Photographs by Eric Lawson
Written by Justin Gillett
Shortly after Dan Deacon started his set at the Independent on Tuesday night, I realized I was too sober to truly enjoy the show. Yes, I’d thrown back a few beers earlier in the evening—but upon hearing Deacon’s manic electronic beats and seeing members of the audience shake their heads to the noise, I became aware that my hardly noticeable state of inebriation wouldn’t let me completely lose my composition, immerse myself in the sound and revel in the show’s rowdy nature.
Dan Deacon: “Get Older”
The portly Baltimore-based electronic wunderkind was set up in the middle of the floor and had an impressive collection of effects pedals, looping devices, vocoders and MPCs positioned on his workstation. For the past few years, Deacon has been playing with a full backing band recreating his experimental pop music and his show at the Independent showcased a side of Deacon that has been kept under wraps for a bit.
But the show was pretty much the same as gigs with his band. Yes, he split crowd in half and ordered both sides to a dance-off; yes, he singled out a member of the audience and had the poor sap start a sort of Simon-says dance routine that was emulated by the rest of the audience; and yes, he orchestrated a quasi-conga line with willing participants. Nothing really new.
Deacon did, however, play some of his latest, unreleased material and the tracks sounded distinctively mellower than stuff that has come off his previous LPs. I’m tempted to think these songs might be off the soundtrack Deacon is reportedly working on for Francis Ford Coppola’s forthcoming film because of the refined and less frenzied quality of the tracks. The prolific director/wine proprietor/ Napa Valley resident was actually in attendance(!), on the VIP balcony, of course, and it was slightly strange to imagine what the rather stoic director must think of Deacon’s odd music and the young crowd’s eager involvement in the concert experience.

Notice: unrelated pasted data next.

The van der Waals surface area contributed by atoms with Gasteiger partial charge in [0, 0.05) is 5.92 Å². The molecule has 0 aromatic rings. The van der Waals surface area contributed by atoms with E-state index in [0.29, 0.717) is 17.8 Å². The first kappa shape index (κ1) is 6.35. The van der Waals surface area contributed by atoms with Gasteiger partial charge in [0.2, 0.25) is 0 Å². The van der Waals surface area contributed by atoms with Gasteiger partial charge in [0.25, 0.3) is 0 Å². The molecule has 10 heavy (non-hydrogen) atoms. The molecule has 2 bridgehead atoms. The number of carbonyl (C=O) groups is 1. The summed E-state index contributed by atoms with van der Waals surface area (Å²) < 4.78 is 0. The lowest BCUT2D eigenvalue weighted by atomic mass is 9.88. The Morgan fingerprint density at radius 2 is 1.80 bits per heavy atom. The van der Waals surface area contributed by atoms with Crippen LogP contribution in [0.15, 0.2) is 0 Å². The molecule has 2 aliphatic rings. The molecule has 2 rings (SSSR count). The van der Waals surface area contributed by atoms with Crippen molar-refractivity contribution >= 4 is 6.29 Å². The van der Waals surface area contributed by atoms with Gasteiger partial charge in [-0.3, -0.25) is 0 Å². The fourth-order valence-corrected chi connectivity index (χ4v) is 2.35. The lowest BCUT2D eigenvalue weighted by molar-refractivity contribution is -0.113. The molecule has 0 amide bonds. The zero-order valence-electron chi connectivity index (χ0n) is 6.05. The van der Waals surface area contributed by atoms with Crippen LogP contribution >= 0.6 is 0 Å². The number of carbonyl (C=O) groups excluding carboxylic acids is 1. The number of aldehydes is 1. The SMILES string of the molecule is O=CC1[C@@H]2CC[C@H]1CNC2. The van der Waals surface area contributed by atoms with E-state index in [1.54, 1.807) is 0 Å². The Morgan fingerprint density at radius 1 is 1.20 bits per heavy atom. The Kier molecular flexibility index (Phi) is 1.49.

Deacon’s equipment had apparently been shoddily transported by members of Southwest Airlines baggage handling staff and even though he managed to crack a joke at his equipment’s expense, it didn’t hide the fact that there were minor, but fairly obvious, technical problems in a few of his songs. These glitches didn’t mask Deacon’s adept skills with the tools he uses to create his music though.
Without the aid of a laptop or any sort of computer screened gadgetry, he created his eclectic electronic music with a distinctively organic composition method (read: tapping pedals, pushing buttons and building loops). I found his characteristic style of singer/songwriter meets electronic-amalgam to be fairly monotonous and even difficult to listen to at times; but even though I thought a few of his songs to be slightly annoying, I still found and continue to find Deacon’s skills to be impressive and his jovial disposition extremely endearing.
(More photos by Eric Lawson)